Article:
En la Roma antigua e imperial se empleaban las tripas y las vejigas de los animales para cubrir el pene, pues esos tejidos tenían la apropiada finura y una gran capacidad de tensión.

El Marqués de Sade, casi un siglo después, sigue el consejo y envuelve su pene en tocino para sodomizar gallinas vivas. 




“... no esperes verme encerrado en una piel muerta para probarte que estoy vivo...”.
Aunque, hacia 1758, le dijo a una de sus acompañantes:
“... hace años hubiera considerado al condón como una invención del diablo, pero ahora reconozco que su inventor debe haber sido un hombre de bien...”.






Sir Richard Burton

Todos los estudiosos del tema están de acuerdo en que el Kama Sutra  es la obra más famosa que se haya escrito sobre el sexo. Realmente sólo los “64”, la segunda parte de la versión de sir Richard Burton, trata exclusivamente del sexo.

Este personaje fue el traductor más reconocido de las obras “Ananga-ranga” y “El jardín perfumado”, además del Kama Sutra, y perteneció a la sociedad Kama Shastra, que editó éste último en 1.883. Sin embargo, durante más de cincuenta años, su acceso estuvo reservado a investigadores, bibliófilos y caballeros a los que el exotismo les atraía. Hubo de esperar hasta los años sesenta del pasado siglo para que su contenido se hiciera accesible para el gran público. Evidentemente la apertura a nuevas culturas, especialmente a las orientales tuvo gran importancia en la difusión del libro, puesto que lo hindú “estaba de moda”.

Hoy vamos a centrarnos en sir Richard Burton, unos de los hombres a los que debemos las traducciones de estos volúmenes. Desde pequeño tuvo a la maleta por compañera. Su padre, el teniente coronel Joseph Burton, inquieto y temerario (características que heredaría su hijo), llevó a su familia dando tumbos por toda Europa. Otro rasgo heredado por Richard que, aunque más intelectual que Joseph, no dejó de vagar por el mundo con su esposa Isabel y su sobrina Georgiana Stisted. Ya desde joven demostró un carácter indomable: fue expulsado de Oxford por batirse en duelo y se unió a la Infantería nativa de Bombay en Baroda, en 1.849. Era apodado por sus compañeros “mestizo blanco” debido a la fascinación que produjo Oriente en él. Su gusto por las ropas, las lenguas indias y los bazares hindúes le valieron el ascenso a espía.

Sin embargo su pasión por la India no fue bien entendida en el ejército de Su Majestad y el informe que le encargaron sus superiores sobre los burdeles de la zona fue tan explícito que le relevaron del servicio por “saber demasiado”. Sólo estuvo tres años en Oriente. Volvió a casa enfermo y deprimido.

Desde 1.850 hasta 1.890 (fecha de su muerte) la historia de gran parte de su vida está escrita desde el prisma de la profunda fe católica de su esposa Isabel. Se habían conocido el año cincuenta del siglo en Boulonge y se casaron en 1.860. Cuentan que al verlo por primera vez le dijo a su hermana: “Ese hombre se casará conmigo”. Años antes, en 1.853 Burton se disfrazó de afgano y se embarcó en una de las mayores aventuras de su vida: un viaje a la Meca. Fruto de sus experiencias nació el libro “Peregrinación a Medina y la Meca”, 1.855.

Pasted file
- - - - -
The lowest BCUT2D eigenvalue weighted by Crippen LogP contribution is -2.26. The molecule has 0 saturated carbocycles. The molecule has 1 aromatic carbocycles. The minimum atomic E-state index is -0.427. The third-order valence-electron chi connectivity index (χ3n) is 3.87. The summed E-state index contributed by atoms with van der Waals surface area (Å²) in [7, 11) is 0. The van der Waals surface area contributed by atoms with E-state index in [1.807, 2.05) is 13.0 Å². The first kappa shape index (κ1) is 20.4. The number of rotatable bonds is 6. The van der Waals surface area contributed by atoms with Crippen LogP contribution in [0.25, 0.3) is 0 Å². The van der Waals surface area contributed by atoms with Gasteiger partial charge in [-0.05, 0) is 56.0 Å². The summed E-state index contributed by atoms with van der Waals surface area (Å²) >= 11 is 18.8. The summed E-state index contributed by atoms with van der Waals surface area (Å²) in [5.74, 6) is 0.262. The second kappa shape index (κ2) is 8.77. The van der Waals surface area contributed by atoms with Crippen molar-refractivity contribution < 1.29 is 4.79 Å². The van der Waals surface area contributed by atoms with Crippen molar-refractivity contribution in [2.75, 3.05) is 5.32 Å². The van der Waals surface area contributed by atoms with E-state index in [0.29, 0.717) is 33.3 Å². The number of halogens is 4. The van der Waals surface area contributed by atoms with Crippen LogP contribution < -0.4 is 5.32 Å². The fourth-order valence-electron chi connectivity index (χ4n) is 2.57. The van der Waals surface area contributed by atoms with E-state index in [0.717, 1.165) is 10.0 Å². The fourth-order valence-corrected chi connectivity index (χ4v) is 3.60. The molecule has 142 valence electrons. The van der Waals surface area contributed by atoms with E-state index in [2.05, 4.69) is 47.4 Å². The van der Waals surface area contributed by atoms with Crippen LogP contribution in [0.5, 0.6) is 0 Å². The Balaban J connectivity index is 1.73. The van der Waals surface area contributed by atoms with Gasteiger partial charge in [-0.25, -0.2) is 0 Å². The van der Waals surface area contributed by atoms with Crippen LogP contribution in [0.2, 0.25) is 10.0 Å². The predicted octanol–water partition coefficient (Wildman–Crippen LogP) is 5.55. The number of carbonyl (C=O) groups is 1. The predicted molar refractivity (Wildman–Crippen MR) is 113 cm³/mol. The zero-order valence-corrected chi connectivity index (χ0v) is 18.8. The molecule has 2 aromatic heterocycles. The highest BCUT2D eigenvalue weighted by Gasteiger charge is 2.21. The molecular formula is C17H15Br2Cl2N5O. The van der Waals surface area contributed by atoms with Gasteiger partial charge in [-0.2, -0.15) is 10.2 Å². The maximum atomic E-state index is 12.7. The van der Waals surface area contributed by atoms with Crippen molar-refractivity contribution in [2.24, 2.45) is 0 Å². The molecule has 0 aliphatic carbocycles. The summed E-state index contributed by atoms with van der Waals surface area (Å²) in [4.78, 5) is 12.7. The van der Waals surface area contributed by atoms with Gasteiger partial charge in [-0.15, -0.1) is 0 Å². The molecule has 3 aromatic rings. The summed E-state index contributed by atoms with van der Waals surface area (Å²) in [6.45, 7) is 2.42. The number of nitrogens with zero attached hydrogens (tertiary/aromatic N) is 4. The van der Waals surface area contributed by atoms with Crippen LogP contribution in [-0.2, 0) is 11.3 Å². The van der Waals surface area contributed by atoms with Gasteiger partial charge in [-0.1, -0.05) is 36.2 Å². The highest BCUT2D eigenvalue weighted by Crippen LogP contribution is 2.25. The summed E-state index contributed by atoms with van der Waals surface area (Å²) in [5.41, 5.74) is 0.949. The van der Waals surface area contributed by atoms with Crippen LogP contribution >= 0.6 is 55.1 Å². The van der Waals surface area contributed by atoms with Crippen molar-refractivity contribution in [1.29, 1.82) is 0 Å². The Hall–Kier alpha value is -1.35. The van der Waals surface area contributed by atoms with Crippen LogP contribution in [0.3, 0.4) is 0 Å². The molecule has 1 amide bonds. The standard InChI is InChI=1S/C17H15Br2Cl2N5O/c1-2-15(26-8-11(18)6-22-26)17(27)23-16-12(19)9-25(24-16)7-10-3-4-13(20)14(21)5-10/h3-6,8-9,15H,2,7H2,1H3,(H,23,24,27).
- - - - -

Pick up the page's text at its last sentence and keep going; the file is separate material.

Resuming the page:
Tras esta peripecia Richard Burton se embarcó en otra gran aventura: encontrar la fuente del Nilo. Junto a John Speke descubrió el lago Tanganyka. Mientras su compañero de viaje quería continuar hacia el Norte, nuestro personaje rechazó acompañarlo y Speke llegó hasta el lago Victoria, verdadera fuente del Nilo, haciendo historia como su único descubridor.

Otras aventuras igualmente particulares fueron vividas por Burton, entre ellas su designación como cónsul en Damasco. A pesar de ser un destino ideal para alguien enamorado de Oriente y entrado en años, rechazó el puesto y fue trasladado a Trieste, donde murió. Aparentemente un hombre de su categoría, explorador apasionado, podría verse encerrado en aquel lugar. Nada más lejos de la realidad. Fue allí donde desarrolló todo su potencial intelectual y elaboró traducciones interesantísimas de grandes obras. Mientras Isabel no sabía qué ocurría en el estudio de su marido, muchos otros intelectuales de la época se dieron cita allí. Fueron los fundadores de la sociedad Kama Shastra, que fue una sociedad semi-secreta, no podía ser de otro modo pues se dedicaba a publicar obras eróticas.

Cuando Richard murió había terminado recientemente la traducción y estudio de una sección sobre homosexualidad y pederastia de “El jardín perfumado”; cuando Isabel leyó las más de mil páginas escritas por su marido, las echó al fuego